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Language Documentation

Toda Documentation

Language and the people
The Toda language is a member of the Dravidian family. The language is typologically aberrant and phonologically difficult. Linguists have classified Toda (along with its neighbour Kota) as a member of the southern subgroup of the historical family proto-South-Dravidian. It split off from South Dravidian, after Kannada and Telugu, but before Malayalam. The Toda people are a small pastoral tribal community who lives on the isolated Nilgiri plateau in hill country of Southern India. The Toda traditionally live in settlements called mund, consisting of three to seven small thatched houses, constructed in the shape of half-barrels and located across the slopes of the pasture, on which they keep domestic buffalo. Their economy was pastoral, based on the buffalo, which dairy products they traded with neighboring peoples of the Nilgiri Hills.
Population, Clothing, Occupation
According to M. B. Emeneau in 1984, the successive decennial Census of India figures for the Toda are: 1871 (693), 1881 (675), 1891 (739), 1901 (807), 1911 (676) (corrected from 748), 1951 (879), 1961 (759), 1971 (812).The Toda dress consists of a single piece of cloth, which is worn like shalya wrap over a dhoti for men and as a skirt for women along with shalya wrap. The Toda Tribe of Nilgiril Hills are pastoral people. They rear buffalo’s arid produce, different milk products, like ghee, cheese, butter, curd which they sell or exchange with the different products of the neighboring tribes to procure the things of their day-to-day use. The dairy works are absolutely the males’ business. Females are debarred from entering the dairy house even. Previously, males were engaged in cooking but now this duty has been shifted to the female inmates of the house. They are also assigned such duties like, the rearing of children, fetching of drinking water, and fuel from the jungle. Milking, churning, etc. are male’s jobs. They milk their buffaloes twice a day i.e. in the early morning and also in the evening.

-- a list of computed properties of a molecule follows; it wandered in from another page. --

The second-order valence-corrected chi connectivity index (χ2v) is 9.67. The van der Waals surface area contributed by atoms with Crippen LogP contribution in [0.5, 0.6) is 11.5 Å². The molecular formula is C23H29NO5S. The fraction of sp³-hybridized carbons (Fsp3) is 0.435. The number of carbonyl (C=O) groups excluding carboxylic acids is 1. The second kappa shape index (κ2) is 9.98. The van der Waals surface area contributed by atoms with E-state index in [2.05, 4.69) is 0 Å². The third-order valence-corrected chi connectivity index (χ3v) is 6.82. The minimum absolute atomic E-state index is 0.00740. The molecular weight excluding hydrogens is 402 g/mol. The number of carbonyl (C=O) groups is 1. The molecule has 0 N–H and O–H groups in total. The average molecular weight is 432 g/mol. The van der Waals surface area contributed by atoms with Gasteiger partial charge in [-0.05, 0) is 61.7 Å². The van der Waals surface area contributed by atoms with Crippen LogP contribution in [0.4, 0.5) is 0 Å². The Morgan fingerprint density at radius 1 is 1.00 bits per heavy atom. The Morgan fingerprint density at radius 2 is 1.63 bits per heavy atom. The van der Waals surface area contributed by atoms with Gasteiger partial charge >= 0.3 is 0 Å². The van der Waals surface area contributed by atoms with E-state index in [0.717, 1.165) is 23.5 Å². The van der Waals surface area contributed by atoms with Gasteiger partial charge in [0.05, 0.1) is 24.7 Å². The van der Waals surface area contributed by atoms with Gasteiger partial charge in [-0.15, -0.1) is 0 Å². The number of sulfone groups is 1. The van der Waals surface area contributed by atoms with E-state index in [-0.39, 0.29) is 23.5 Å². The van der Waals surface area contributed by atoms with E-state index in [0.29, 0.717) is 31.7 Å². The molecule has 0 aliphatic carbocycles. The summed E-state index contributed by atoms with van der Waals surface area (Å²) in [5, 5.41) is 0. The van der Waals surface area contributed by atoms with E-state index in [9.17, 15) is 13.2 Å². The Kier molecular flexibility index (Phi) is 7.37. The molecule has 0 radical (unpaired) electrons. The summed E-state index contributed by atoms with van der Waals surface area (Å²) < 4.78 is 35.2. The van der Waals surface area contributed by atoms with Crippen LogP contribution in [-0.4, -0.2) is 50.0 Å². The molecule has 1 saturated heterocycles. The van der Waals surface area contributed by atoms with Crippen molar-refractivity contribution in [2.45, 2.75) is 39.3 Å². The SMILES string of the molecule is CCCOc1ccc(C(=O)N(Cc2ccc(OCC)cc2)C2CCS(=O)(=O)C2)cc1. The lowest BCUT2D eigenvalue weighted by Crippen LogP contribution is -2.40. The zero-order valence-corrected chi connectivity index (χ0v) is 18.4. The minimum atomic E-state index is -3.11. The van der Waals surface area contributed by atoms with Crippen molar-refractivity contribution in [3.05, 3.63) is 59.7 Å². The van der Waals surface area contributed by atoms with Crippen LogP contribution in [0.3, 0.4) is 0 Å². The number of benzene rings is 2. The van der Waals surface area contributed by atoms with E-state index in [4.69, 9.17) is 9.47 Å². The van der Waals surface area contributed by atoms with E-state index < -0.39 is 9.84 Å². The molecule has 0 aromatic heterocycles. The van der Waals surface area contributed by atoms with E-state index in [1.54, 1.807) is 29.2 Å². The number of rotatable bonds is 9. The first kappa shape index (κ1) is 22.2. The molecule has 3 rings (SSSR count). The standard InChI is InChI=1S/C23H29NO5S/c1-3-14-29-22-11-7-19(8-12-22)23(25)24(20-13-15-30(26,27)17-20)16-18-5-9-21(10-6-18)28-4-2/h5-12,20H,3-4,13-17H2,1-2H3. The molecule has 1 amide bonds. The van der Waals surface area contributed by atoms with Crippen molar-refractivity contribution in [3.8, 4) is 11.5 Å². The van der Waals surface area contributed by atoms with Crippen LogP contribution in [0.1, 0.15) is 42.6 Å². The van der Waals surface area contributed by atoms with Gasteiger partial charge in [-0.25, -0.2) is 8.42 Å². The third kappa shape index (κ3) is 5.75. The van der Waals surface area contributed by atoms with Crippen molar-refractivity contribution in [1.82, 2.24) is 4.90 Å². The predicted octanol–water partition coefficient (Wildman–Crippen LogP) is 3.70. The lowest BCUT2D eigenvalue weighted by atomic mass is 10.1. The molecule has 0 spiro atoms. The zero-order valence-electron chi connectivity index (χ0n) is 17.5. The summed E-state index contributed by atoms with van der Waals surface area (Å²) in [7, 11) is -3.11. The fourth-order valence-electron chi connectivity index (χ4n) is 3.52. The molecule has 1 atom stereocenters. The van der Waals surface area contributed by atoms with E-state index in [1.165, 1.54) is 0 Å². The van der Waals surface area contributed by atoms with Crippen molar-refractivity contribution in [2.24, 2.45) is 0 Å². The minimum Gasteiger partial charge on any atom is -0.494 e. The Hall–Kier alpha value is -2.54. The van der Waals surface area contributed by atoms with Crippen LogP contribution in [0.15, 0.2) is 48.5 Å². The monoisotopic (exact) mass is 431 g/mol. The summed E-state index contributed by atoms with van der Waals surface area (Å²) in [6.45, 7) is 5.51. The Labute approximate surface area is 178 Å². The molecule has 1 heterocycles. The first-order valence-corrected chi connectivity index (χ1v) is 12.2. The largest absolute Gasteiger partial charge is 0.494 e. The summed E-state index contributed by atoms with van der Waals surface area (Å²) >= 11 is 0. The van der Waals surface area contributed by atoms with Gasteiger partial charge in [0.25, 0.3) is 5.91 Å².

Marriage, Religion Culture
They once practiced fraternal polyandry, a practice in which a woman marries all the brothers of a family, but no longer do so. All the children of such marriages were deemed to descend from the eldest brother. The ratio of females to males is about three to five. The culture historically practiced female infanticide. In the Toda tribe, families arrange contracted child marriage for couples.

Toda religion is marked by polytheism, as they believe in an indefinitely large number of spirits, gods and goddesses. Of these, two are most important – Teikirzi and On. The former one is the goddess who has over-all command on the people and land. The latter is a male deity, supposed to be the brother of the former, who rules the world of the dead. Transmigration of soul is typically present among the Toda. The soul is indestructible and often takes rebirth. Toda religion features the sacred buffalo; consequently, rituals are performed for all dairy activities as well as for the ordination of dairymen-priests. The religious and funerary rites provide the social context in which complex poetic songs about the cult of the buffalo are composed and chanted. Fraternal polyandry in traditional Toda society was fairly common; however, this practice has now largely been abandoned as was female infanticide. The forced interaction with other peoples with technology has caused a lot of changes in the lifestyle of the Toda. They used to be primarily a pastoral people but are now increasingly venturing into agriculture and other occupations. They used to be strict vegetarians but some now eat non-vegetarian food.
Present work
At presently an attempt is made to document Toda grammar, Toda English-Tamil dictionary, basic core vocabulary and Ethonolinguistics profile is in progress.